A Catholic perspective on the world and all the good things therein, especially books and food. Literature cum chocolate is the order of the day at The Crockery.

Location: A Collegetown, Undisclosed Location, United States

No longer a graduate student, Teresa is now a professional know-it-all.

Saturday, August 19, 2006

On the Veneration of Chocolate

Those who've taken the time to read the description of this blog may have noticed that although I claim that "literature cum chocolate is the order of the day here at the The Crockery," I seldom do talk about chocolate. (What you may not realize is that that blurb actually means simply that I will be consuming chocolate whilst I consume literature. You should try it, too.)

Chocolate is indeed a most important substance, but I've not had the chance to talk about it, until now. Gaze on the object to the right. What does it resemble to you? I'll go first: to me, it resembles a statue of a bald eagle, with its head turned over its shoulder to look back. Or it looks a bit like one of the Maltese Falcon statuettes, but without the beak. The curve on the left resembles a wing to me, and the general shape of the object resembles the outline ascribed in popular artwork to birds of prey.

Other people think this delectable morsel resembles the Blessed Virgin Mary. According to an Associated Press writer, "Since the discovery Monday. . . employees [at the chocolatier's] have spent much of their time hovering over the tiny figure, praying and placing rose petals and candles around it."

Now, I'm all in favor of giving honor where honor is due, and I think honor is indeed due to chocolate, as a tasty food substance with unexpected health benefits. And I am definitely in favor of giving honor to the Mother of our Lord, whom all generations will call blessed. I'm not convinced, however, that honoring the piece of chocolate pictured above is really the most reasonable way of honoring Our Lady. Oh, I think she understands what her venerators are trying to do, and I think she appreciates their gestures. I don't believe that those rose petals and candles are wasted: I think that they are ultimately offered for the glory of God, through Our Lady's intercesion. No theological problem there for me.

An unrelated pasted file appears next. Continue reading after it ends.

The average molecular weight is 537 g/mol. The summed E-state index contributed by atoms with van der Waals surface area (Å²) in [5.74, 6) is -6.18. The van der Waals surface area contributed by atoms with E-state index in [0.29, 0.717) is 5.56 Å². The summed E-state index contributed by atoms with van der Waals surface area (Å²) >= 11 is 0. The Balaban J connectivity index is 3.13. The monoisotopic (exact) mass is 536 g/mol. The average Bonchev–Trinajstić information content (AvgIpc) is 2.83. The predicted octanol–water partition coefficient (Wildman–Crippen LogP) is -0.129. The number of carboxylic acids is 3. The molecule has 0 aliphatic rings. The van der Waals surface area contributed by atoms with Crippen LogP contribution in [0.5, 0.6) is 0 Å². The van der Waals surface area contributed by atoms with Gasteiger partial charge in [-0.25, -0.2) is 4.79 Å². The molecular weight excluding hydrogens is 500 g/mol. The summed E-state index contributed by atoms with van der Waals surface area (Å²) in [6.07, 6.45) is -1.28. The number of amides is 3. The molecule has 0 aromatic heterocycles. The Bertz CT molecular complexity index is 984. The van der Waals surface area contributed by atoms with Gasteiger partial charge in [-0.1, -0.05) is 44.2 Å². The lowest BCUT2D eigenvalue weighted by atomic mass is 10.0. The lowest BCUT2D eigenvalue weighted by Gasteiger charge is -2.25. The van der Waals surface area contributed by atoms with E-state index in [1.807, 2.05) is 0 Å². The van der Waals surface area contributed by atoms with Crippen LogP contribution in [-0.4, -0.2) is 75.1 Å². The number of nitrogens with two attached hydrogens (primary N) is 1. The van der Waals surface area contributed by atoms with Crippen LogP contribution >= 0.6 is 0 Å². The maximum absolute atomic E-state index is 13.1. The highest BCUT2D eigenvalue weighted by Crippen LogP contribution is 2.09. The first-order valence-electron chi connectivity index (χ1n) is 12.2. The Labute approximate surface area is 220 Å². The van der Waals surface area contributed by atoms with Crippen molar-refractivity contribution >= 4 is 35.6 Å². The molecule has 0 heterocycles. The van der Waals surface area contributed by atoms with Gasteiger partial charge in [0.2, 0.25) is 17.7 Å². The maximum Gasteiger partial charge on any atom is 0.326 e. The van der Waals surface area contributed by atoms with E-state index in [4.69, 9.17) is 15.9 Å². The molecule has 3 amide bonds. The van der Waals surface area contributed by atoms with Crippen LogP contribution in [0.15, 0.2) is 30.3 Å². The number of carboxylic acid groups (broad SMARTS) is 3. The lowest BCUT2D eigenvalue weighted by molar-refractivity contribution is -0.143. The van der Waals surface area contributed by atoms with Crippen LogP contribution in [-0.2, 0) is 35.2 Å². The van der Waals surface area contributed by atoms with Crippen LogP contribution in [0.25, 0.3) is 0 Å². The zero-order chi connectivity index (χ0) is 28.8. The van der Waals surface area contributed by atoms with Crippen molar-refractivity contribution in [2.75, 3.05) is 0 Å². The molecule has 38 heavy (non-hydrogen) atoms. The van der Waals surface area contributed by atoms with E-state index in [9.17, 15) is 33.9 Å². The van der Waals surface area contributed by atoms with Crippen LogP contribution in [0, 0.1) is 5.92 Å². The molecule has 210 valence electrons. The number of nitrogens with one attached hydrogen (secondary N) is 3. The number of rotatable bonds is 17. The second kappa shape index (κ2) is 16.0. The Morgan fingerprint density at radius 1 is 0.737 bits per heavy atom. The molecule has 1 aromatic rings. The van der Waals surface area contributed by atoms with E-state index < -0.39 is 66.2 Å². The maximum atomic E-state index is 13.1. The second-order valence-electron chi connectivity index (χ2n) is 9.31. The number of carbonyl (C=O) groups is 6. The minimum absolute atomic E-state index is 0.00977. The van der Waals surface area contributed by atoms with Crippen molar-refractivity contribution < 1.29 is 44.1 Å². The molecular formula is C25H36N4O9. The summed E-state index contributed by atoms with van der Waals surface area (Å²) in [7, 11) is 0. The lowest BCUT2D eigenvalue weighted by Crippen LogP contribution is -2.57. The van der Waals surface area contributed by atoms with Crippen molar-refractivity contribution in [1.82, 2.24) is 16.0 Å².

It's just that I also think that at some point, Mary must be shaking her head and smiling wryly and saying "but that's not a miracle, and it's not an apparition of me! It's just a piece of chocolate twisted in an unusual way!" I don't believe that every burn in a piece of toast or every stain in a window which someone imagines resembles Mary really is a divine gift, unless it be the gift of an active imagination. And this image in particular is a good example: it doesn't actually resemble Mary. It has no face, no details, none of the symbols associated with Marian images. It resembles, rather, the general shape of a particular genre of religious statuary. I think if Our Lady were really going to appear in chococlate (and how more feminine can you get than that?), she'd do better than that.

Does it hurt people to see the image of Mary in chocolate, and offer respect? In most cases, no, probably not. Anything that points people back to the divine (and Mary always points us back to her son) is good for them. I, however, wince at the reports of these apparations, thinking, "Oh, yeah, that'll help the Catholic Church's image!" But perhaps that's just my pride. . . we are, after all, called to be fools for Christ.


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